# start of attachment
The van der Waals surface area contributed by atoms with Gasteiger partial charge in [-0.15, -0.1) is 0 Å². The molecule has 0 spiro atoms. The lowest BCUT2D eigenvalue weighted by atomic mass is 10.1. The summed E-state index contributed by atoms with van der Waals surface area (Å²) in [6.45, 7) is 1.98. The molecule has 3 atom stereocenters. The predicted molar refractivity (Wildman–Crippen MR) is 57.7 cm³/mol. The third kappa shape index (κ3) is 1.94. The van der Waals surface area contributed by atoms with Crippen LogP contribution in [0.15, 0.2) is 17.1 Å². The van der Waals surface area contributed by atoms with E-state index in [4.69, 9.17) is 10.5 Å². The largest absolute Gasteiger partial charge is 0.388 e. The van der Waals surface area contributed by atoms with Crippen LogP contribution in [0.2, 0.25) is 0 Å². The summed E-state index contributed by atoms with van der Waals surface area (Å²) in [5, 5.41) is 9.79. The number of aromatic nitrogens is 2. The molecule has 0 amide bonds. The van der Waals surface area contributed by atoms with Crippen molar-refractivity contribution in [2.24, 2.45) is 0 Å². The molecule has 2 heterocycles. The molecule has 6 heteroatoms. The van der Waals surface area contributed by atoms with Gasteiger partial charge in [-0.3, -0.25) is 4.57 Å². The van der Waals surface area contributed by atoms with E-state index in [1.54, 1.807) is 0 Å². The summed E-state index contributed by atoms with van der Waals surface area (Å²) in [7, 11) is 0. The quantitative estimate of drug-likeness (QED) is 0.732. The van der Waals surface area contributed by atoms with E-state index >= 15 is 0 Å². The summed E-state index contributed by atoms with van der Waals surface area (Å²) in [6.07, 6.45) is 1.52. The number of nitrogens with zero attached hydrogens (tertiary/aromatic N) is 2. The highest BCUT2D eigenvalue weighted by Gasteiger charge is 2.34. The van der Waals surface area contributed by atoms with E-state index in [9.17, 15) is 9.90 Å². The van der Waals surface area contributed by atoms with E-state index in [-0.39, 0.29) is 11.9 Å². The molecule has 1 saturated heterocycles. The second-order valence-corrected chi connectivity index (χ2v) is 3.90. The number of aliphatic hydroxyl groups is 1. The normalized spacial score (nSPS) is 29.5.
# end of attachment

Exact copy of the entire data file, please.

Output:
The van der Waals surface area contributed by atoms with Gasteiger partial charge in [-0.15, -0.1) is 0 Å². The molecule has 0 spiro atoms. The lowest BCUT2D eigenvalue weighted by atomic mass is 10.1. The summed E-state index contributed by atoms with van der Waals surface area (Å²) in [6.45, 7) is 1.98. The molecule has 3 atom stereocenters. The predicted molar refractivity (Wildman–Crippen MR) is 57.7 cm³/mol. The third kappa shape index (κ3) is 1.94. The van der Waals surface area contributed by atoms with Crippen LogP contribution in [0.15, 0.2) is 17.1 Å². The van der Waals surface area contributed by atoms with E-state index in [4.69, 9.17) is 10.5 Å². The largest absolute Gasteiger partial charge is 0.388 e. The van der Waals surface area contributed by atoms with Crippen LogP contribution in [0.2, 0.25) is 0 Å². The summed E-state index contributed by atoms with van der Waals surface area (Å²) in [5, 5.41) is 9.79. The number of aromatic nitrogens is 2. The molecule has 0 amide bonds. The van der Waals surface area contributed by atoms with Crippen molar-refractivity contribution in [2.24, 2.45) is 0 Å². The molecule has 2 heterocycles. The molecule has 6 heteroatoms. The van der Waals surface area contributed by atoms with Gasteiger partial charge in [-0.3, -0.25) is 4.57 Å². The van der Waals surface area contributed by atoms with E-state index in [1.54, 1.807) is 0 Å². The summed E-state index contributed by atoms with van der Waals surface area (Å²) in [7, 11) is 0. The quantitative estimate of drug-likeness (QED) is 0.732. The van der Waals surface area contributed by atoms with E-state index >= 15 is 0 Å². The summed E-state index contributed by atoms with van der Waals surface area (Å²) in [6.07, 6.45) is 1.52. The number of nitrogens with zero attached hydrogens (tertiary/aromatic N) is 2. The highest BCUT2D eigenvalue weighted by Gasteiger charge is 2.34. The van der Waals surface area contributed by atoms with E-state index in [9.17, 15) is 9.90 Å². The van der Waals surface area contributed by atoms with E-state index in [-0.39, 0.29) is 11.9 Å². The molecule has 1 saturated heterocycles. The second-order valence-corrected chi connectivity index (χ2v) is 3.90. The number of aliphatic hydroxyl groups is 1. The normalized spacial score (nSPS) is 29.5.